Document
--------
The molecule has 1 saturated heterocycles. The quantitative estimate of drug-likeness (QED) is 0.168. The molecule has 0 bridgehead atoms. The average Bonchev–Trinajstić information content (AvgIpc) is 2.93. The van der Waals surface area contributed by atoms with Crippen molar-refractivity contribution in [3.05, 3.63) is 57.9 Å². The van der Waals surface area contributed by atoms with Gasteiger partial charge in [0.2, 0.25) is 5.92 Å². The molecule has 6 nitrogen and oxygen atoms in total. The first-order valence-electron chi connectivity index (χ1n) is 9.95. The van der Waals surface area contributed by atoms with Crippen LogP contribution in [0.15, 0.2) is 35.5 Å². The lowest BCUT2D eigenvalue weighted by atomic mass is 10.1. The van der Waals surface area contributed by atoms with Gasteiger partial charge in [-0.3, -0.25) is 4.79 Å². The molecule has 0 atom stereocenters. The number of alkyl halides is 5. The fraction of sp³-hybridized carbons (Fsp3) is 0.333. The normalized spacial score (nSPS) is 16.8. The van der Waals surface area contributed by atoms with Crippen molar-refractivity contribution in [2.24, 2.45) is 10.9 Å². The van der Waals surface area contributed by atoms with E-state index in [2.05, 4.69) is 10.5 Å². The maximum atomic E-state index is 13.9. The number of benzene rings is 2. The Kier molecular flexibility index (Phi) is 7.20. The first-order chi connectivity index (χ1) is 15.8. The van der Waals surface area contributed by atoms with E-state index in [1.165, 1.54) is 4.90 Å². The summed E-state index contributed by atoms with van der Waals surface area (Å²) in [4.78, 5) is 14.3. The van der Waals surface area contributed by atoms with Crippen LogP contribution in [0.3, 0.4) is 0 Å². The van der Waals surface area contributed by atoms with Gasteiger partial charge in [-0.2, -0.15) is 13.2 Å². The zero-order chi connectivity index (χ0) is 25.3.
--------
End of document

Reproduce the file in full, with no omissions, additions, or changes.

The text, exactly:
The molecule has 1 saturated heterocycles. The quantitative estimate of drug-likeness (QED) is 0.168. The molecule has 0 bridgehead atoms. The average Bonchev–Trinajstić information content (AvgIpc) is 2.93. The van der Waals surface area contributed by atoms with Crippen molar-refractivity contribution in [3.05, 3.63) is 57.9 Å². The van der Waals surface area contributed by atoms with Gasteiger partial charge in [0.2, 0.25) is 5.92 Å². The molecule has 6 nitrogen and oxygen atoms in total. The first-order valence-electron chi connectivity index (χ1n) is 9.95. The van der Waals surface area contributed by atoms with Crippen LogP contribution in [0.15, 0.2) is 35.5 Å². The lowest BCUT2D eigenvalue weighted by atomic mass is 10.1. The van der Waals surface area contributed by atoms with Gasteiger partial charge in [-0.3, -0.25) is 4.79 Å². The molecule has 0 atom stereocenters. The number of alkyl halides is 5. The fraction of sp³-hybridized carbons (Fsp3) is 0.333. The normalized spacial score (nSPS) is 16.8. The van der Waals surface area contributed by atoms with Crippen molar-refractivity contribution in [2.24, 2.45) is 10.9 Å². The van der Waals surface area contributed by atoms with E-state index in [2.05, 4.69) is 10.5 Å². The maximum atomic E-state index is 13.9. The number of benzene rings is 2. The Kier molecular flexibility index (Phi) is 7.20. The first-order chi connectivity index (χ1) is 15.8. The van der Waals surface area contributed by atoms with E-state index in [1.165, 1.54) is 4.90 Å². The summed E-state index contributed by atoms with van der Waals surface area (Å²) in [4.78, 5) is 14.3. The van der Waals surface area contributed by atoms with Crippen LogP contribution in [0.3, 0.4) is 0 Å². The van der Waals surface area contributed by atoms with Gasteiger partial charge in [-0.2, -0.15) is 13.2 Å². The zero-order chi connectivity index (χ0) is 25.3.